risqué, racy, sexy, naughty, spicy, juicy, suggestive, ribald, indelicate, indecorous, indecent, immodest, off colour, dirty, rude, smutty, crude, bawdy, vulgar, salacious, coarse
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Phrasal Verbs

  • knuckle down

    • Apply oneself seriously to a task.

      • ‘It was a bit of relaxation for the players and a rare chance to let off some steam and freshen up before knuckling down and preparing for Saturday.’
      • ‘Everyone knuckled down and we got the two points we needed.’
      • ‘I have to give him credit for really knuckling down to his training and he cannot wait to get back into the ring.’
      • ‘More than 20 unpaid workers have been knuckling down to pave the way for another stretch of Route 45, the national cycle network.’
      • ‘However, when there is work to be done he insists that you knuckle down and we know the time to be serious.’
      • ‘Dundee were threatening to score in the second half but we knuckled down and scrambled well in defence.’
      • ‘With legalities out of the way, the EU is knuckling down to the serious process of its fifth enlargement, bringing the Union to a total of 25 countries.’
      • ‘I at least had the satisfaction of startling the idiot out of his numb trance before I knuckled down to the task at hand.’
      • ‘Concluding he said that he was now looking forward ‘to knuckling down again in November’.’
      • ‘Universities are now insisting - on behalf of the culture - that the writer knuckle down to the task Poe outlined.’
      be diligent, be industrious, be assiduous, show commitment, show dedication
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  • knuckle under

    • Submit to someone else's authority.

      • ‘If the Administration knuckles under now, its support will bleed away.’
      • ‘The movie was a nasty, dark piece of work about needy characters knuckling under to their worst impulses.’
      • ‘Yet you've also seen some evidence of politicians knuckling under to the will of illegal alien advocacy groups.’
      • ‘We might use the churches which did not knuckle under to Hitler, although it is questionable in the minds of some people whether churches should get into politics.’
      • ‘He is reform-minded, and believes that what is best for his people is not knuckling under to the United States.’
      • ‘With my final unemployment check looming, I finally knuckled under, swallowed my pride, and rejoined the TrustiTemps agency.’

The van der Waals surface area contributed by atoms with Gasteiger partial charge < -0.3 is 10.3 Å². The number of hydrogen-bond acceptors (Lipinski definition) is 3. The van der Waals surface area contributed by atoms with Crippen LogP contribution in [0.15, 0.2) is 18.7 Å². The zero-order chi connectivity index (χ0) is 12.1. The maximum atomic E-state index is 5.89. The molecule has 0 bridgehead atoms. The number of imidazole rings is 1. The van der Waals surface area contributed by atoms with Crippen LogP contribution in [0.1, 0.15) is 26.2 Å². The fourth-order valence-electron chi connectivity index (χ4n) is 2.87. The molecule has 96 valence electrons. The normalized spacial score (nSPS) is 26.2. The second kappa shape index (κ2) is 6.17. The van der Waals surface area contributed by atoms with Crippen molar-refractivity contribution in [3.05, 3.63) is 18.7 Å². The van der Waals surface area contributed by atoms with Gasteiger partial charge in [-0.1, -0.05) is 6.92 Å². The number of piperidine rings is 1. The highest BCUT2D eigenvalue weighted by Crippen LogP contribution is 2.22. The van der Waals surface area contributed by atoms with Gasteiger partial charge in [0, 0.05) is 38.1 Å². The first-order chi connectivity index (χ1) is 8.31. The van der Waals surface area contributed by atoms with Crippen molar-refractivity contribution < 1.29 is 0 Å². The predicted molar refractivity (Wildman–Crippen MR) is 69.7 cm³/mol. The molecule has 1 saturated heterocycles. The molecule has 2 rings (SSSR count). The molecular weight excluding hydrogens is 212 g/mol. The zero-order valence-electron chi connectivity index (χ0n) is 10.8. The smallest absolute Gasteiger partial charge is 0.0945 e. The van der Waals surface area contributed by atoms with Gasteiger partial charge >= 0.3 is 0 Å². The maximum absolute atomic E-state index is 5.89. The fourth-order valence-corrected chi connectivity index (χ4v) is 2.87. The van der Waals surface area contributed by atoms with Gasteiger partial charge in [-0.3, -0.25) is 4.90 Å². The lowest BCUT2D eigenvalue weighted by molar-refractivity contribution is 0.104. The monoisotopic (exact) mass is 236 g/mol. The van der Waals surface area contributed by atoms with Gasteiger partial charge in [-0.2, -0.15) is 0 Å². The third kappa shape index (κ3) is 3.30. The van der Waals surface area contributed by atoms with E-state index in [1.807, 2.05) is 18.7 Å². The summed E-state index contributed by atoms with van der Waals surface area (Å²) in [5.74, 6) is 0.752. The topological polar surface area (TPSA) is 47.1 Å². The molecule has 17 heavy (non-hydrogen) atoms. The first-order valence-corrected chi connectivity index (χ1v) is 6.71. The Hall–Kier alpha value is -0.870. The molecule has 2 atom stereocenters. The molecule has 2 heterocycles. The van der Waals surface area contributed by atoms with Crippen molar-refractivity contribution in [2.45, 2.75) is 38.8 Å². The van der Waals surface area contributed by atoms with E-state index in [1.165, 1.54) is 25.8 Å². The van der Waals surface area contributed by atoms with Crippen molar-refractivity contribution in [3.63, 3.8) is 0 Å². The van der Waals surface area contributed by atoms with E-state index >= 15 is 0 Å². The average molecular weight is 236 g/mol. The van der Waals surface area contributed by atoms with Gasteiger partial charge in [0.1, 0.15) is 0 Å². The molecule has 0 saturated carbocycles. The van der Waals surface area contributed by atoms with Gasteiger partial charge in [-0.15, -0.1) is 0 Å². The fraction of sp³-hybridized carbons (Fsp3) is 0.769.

• ‘Their alternatives were to knuckle under or die.’
      • ‘Eventually, the House Republican Caucus had to knuckle under on the DeLay Rule because of all the constituent outrage.’
      • ‘I am sorry to say that our employer knuckled under, and so did we, and we replaced that version of the paper with another, without the offending citation.’
      • ‘In agreeing to the truce, union leaders knuckled under to company threats to close its operations.’
      • ‘I thank them for their courage to stand up to what must be tremendous pressure to knuckle under.’
      • ‘But his minister was adamant and rather than knuckle under, Spinetta quit.’
      • ‘He laughed when I told him about Pavlov's later turn and about the accusation that he had knuckled under to the nomenklatura.’
      • ‘If California does not knuckle under, the US Treasury may have to fork out $976 million in compensation to the Canadians.’
      • ‘Will Senate Democrats knuckle under or fight for minimal principles?’
      • ‘In the one she will renounce it, in the other she will knuckle under to it.’
      • ‘Will I knuckle under and write nothing about the Treasurer that isn't positive, or will a threatening call to my boss's boss be needed to bring me to heel?’
      • ‘If she doesn't knuckle under soon, she's going to fail her exams.’
      • ‘Hardly surprisingly, Frederick knuckled under to his father's wishes, meanwhile biding his time and devoutly wishing for the old man's death.’
      • ‘Every state in Europe with commercial interests in the Mediterranean had knuckled under to the extortion.’
      surrender, submit, capitulate, give in, give up, yield, give way, succumb, climb down, back down, quit, admit defeat, lay down one's arms, be defeated, be overcome, acquiesce, accede, accept, defer
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Origin

Middle English knokel (originally denoting the rounded shape when a joint such as the elbow or knee is bent), from Middle Low German, Middle Dutch knökel, diminutive of knoke ‘bone’. In the mid 18th century the verb knuckle (down) expressed setting the knuckles down to shoot the taw in a game of marbles, hence the notion of applying oneself with concentration.

Pronunciation

knuckle

/ˈnʌk(ə)l/